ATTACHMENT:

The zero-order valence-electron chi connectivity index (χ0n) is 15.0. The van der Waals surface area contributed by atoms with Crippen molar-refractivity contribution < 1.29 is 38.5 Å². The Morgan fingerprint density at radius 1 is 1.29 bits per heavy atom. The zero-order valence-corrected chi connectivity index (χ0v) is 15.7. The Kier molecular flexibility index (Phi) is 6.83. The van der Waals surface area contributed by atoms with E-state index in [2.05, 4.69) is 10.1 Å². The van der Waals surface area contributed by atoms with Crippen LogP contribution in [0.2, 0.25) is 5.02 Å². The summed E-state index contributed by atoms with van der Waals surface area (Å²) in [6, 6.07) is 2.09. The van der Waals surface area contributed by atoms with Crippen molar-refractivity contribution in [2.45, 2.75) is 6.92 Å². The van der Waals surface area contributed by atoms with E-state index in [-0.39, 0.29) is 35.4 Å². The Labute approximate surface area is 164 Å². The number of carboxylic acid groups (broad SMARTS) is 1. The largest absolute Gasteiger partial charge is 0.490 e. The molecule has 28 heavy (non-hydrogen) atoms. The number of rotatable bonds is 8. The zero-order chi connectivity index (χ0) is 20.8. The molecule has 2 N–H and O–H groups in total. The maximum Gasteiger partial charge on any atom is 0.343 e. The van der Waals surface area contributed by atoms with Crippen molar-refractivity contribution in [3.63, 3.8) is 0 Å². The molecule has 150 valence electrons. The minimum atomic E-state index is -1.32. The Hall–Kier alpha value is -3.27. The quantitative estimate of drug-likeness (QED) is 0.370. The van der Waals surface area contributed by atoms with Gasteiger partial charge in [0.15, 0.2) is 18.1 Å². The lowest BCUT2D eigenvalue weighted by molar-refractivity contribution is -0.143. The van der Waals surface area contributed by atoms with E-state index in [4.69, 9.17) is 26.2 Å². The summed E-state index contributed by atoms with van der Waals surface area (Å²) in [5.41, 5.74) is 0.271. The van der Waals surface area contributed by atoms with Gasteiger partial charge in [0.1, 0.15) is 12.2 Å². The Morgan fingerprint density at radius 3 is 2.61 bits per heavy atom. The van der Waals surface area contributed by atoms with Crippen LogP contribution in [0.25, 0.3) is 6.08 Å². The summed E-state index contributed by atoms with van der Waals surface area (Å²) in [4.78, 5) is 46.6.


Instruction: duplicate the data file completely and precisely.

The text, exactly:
The zero-order valence-electron chi connectivity index (χ0n) is 15.0. The van der Waals surface area contributed by atoms with Crippen molar-refractivity contribution < 1.29 is 38.5 Å². The Morgan fingerprint density at radius 1 is 1.29 bits per heavy atom. The zero-order valence-corrected chi connectivity index (χ0v) is 15.7. The Kier molecular flexibility index (Phi) is 6.83. The van der Waals surface area contributed by atoms with E-state index in [2.05, 4.69) is 10.1 Å². The van der Waals surface area contributed by atoms with Crippen LogP contribution in [0.2, 0.25) is 5.02 Å². The summed E-state index contributed by atoms with van der Waals surface area (Å²) in [6, 6.07) is 2.09. The van der Waals surface area contributed by atoms with Crippen molar-refractivity contribution in [2.45, 2.75) is 6.92 Å². The van der Waals surface area contributed by atoms with E-state index in [-0.39, 0.29) is 35.4 Å². The Labute approximate surface area is 164 Å². The number of carboxylic acid groups (broad SMARTS) is 1. The largest absolute Gasteiger partial charge is 0.490 e. The molecule has 28 heavy (non-hydrogen) atoms. The number of rotatable bonds is 8. The zero-order chi connectivity index (χ0) is 20.8. The molecule has 2 N–H and O–H groups in total. The maximum Gasteiger partial charge on any atom is 0.343 e. The van der Waals surface area contributed by atoms with Crippen molar-refractivity contribution in [3.63, 3.8) is 0 Å². The molecule has 150 valence electrons. The minimum atomic E-state index is -1.32. The Hall–Kier alpha value is -3.27. The quantitative estimate of drug-likeness (QED) is 0.370. The van der Waals surface area contributed by atoms with Gasteiger partial charge in [0.15, 0.2) is 18.1 Å². The lowest BCUT2D eigenvalue weighted by molar-refractivity contribution is -0.143. The van der Waals surface area contributed by atoms with E-state index in [4.69, 9.17) is 26.2 Å². The summed E-state index contributed by atoms with van der Waals surface area (Å²) in [5.41, 5.74) is 0.271. The van der Waals surface area contributed by atoms with Gasteiger partial charge in [0.1, 0.15) is 12.2 Å². The Morgan fingerprint density at radius 3 is 2.61 bits per heavy atom. The van der Waals surface area contributed by atoms with Crippen LogP contribution in [0.25, 0.3) is 6.08 Å². The summed E-state index contributed by atoms with van der Waals surface area (Å²) in [4.78, 5) is 46.6.